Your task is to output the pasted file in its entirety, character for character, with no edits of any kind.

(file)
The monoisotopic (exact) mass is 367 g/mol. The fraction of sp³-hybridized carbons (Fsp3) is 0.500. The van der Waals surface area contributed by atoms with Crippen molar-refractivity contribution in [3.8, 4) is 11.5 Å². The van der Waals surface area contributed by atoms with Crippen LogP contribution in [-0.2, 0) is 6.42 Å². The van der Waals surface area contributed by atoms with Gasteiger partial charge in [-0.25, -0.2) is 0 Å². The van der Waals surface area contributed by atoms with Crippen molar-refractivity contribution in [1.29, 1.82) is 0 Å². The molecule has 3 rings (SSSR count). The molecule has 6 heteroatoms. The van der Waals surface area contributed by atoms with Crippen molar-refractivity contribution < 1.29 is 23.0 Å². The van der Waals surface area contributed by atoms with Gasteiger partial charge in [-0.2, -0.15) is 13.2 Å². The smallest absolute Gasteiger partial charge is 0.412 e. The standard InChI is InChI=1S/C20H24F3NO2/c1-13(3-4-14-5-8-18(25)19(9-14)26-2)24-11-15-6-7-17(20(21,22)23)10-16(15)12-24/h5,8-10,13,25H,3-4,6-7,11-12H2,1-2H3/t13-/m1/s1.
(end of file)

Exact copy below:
The monoisotopic (exact) mass is 367 g/mol. The fraction of sp³-hybridized carbons (Fsp3) is 0.500. The van der Waals surface area contributed by atoms with Crippen molar-refractivity contribution in [3.8, 4) is 11.5 Å². The van der Waals surface area contributed by atoms with Crippen LogP contribution in [-0.2, 0) is 6.42 Å². The van der Waals surface area contributed by atoms with Gasteiger partial charge in [-0.25, -0.2) is 0 Å². The van der Waals surface area contributed by atoms with Crippen molar-refractivity contribution in [1.29, 1.82) is 0 Å². The molecule has 3 rings (SSSR count). The molecule has 6 heteroatoms. The van der Waals surface area contributed by atoms with Crippen molar-refractivity contribution < 1.29 is 23.0 Å². The van der Waals surface area contributed by atoms with Gasteiger partial charge in [-0.2, -0.15) is 13.2 Å². The smallest absolute Gasteiger partial charge is 0.412 e. The standard InChI is InChI=1S/C20H24F3NO2/c1-13(3-4-14-5-8-18(25)19(9-14)26-2)24-11-15-6-7-17(20(21,22)23)10-16(15)12-24/h5,8-10,13,25H,3-4,6-7,11-12H2,1-2H3/t13-/m1/s1.